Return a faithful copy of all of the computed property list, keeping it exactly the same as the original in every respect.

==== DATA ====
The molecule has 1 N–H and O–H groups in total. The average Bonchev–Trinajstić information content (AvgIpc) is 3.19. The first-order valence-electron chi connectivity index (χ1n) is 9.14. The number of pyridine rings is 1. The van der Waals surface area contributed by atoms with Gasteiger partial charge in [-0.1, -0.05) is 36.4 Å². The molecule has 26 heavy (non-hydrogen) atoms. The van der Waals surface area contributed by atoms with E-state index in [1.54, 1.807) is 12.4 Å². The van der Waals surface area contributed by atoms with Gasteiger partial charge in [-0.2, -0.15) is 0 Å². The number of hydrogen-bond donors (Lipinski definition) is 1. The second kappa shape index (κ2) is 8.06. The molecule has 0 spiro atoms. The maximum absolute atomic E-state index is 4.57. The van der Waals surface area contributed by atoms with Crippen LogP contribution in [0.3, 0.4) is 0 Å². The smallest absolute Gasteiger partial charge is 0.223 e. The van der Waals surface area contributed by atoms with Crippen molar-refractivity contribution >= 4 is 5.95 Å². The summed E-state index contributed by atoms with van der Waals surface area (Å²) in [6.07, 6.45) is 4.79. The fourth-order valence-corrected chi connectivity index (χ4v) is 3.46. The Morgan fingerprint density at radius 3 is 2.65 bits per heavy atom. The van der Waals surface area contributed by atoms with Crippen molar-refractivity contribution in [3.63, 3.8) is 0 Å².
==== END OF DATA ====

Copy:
The molecule has 1 N–H and O–H groups in total. The average Bonchev–Trinajstić information content (AvgIpc) is 3.19. The first-order valence-electron chi connectivity index (χ1n) is 9.14. The number of pyridine rings is 1. The van der Waals surface area contributed by atoms with Gasteiger partial charge in [-0.1, -0.05) is 36.4 Å². The molecule has 26 heavy (non-hydrogen) atoms. The van der Waals surface area contributed by atoms with E-state index in [1.54, 1.807) is 12.4 Å². The van der Waals surface area contributed by atoms with Gasteiger partial charge in [-0.2, -0.15) is 0 Å². The number of hydrogen-bond donors (Lipinski definition) is 1. The second kappa shape index (κ2) is 8.06. The molecule has 0 spiro atoms. The maximum absolute atomic E-state index is 4.57. The van der Waals surface area contributed by atoms with Crippen LogP contribution in [0.3, 0.4) is 0 Å². The smallest absolute Gasteiger partial charge is 0.223 e. The van der Waals surface area contributed by atoms with Crippen molar-refractivity contribution >= 4 is 5.95 Å². The summed E-state index contributed by atoms with van der Waals surface area (Å²) in [6.07, 6.45) is 4.79. The fourth-order valence-corrected chi connectivity index (χ4v) is 3.46. The Morgan fingerprint density at radius 3 is 2.65 bits per heavy atom. The van der Waals surface area contributed by atoms with Crippen molar-refractivity contribution in [3.63, 3.8) is 0 Å².